Steroid hormones control important developmental processes and are linked to many diseases. To systematically identify genes and pathways required for steroid production, we performed a Drosophila genome-wide in vivo RNAi screen and identified 1,906 genes with potential roles in steroidogenesis and developmental timing. Here, we use our screen as a resource to identify mechanisms regulating intracellular levels of cholesterol, a substrate for steroidogenesis. We identify a conserved fatty acid elongase that underlies a mechanism that adjusts cholesterol trafficking and steroidogenesis with nutrition and developmental programs. In addition, we demonstrate the existence of an autophagosomal cholesterol mobilization mechanism and show that activation of this system rescues Niemann-Pick type C1 deficiency that causes a disorder characterized by cholesterol accumulation. These cholesterol-trafficking mechanisms are regulated by TOR and feedback signaling that couples steroidogenesis with growth and ensures proper maturation timing. These results reveal genes regulating steroidogenesis during development that likely modulate disease mechanisms.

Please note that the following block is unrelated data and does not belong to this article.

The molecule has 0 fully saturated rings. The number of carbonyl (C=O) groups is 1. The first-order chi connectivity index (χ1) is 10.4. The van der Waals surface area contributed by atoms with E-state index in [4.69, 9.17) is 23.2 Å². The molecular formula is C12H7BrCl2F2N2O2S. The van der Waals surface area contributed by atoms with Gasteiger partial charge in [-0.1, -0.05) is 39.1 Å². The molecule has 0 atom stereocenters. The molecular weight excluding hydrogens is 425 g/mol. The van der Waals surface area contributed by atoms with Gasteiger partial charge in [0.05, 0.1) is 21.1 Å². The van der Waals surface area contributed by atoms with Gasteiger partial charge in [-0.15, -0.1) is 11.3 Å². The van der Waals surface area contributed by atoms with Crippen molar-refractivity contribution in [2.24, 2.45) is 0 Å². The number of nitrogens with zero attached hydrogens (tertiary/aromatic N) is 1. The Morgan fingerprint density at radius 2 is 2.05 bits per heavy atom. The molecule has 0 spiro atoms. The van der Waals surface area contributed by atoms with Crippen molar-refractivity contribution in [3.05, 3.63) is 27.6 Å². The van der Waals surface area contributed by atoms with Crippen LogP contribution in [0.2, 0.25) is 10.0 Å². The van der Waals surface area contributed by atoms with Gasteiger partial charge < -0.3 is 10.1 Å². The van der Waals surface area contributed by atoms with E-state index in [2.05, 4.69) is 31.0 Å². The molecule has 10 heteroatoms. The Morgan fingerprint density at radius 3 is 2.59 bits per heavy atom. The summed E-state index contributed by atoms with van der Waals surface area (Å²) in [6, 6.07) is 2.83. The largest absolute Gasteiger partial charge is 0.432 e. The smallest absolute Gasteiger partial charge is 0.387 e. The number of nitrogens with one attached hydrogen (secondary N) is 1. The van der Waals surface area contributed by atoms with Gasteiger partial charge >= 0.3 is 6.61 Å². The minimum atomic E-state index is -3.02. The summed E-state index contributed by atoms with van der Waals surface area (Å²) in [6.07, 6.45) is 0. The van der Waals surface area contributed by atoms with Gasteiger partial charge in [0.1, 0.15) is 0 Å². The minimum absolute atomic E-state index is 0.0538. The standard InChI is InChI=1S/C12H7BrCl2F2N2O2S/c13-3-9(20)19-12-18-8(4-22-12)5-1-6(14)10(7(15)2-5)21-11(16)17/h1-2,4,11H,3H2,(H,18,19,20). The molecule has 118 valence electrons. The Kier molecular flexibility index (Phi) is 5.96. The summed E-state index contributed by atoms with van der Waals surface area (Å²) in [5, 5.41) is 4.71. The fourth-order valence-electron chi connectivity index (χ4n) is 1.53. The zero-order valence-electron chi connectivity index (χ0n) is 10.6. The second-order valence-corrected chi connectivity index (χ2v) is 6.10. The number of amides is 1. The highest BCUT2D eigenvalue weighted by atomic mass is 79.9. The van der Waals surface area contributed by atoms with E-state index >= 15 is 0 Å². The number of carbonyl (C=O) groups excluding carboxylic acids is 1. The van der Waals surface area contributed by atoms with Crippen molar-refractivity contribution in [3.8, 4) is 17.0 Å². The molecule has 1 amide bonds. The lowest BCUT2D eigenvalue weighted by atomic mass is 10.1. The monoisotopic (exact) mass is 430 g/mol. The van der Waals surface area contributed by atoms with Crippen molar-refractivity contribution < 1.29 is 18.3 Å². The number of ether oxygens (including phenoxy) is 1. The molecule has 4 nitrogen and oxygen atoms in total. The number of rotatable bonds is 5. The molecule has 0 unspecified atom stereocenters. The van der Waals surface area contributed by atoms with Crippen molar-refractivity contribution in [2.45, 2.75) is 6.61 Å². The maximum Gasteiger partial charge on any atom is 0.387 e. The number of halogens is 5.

Bibliographical noteFunding Information:
We thank the people who contributed reagents. This work was supported by a Danish Council for Independent Research, Natural Sciences grant (11-105446) and by a Novo Nordisk Foundation grant (10929) to K.F.R. M.B.O., K.A.O., and M.J.H. were supported by NIH grant GM093301 to M.B.O. N.Y. was supported by NIH grants K99/R00 HD073239 from the Eunice Kennedy Shriver National Institute of Child Health and Human Development (NICHD).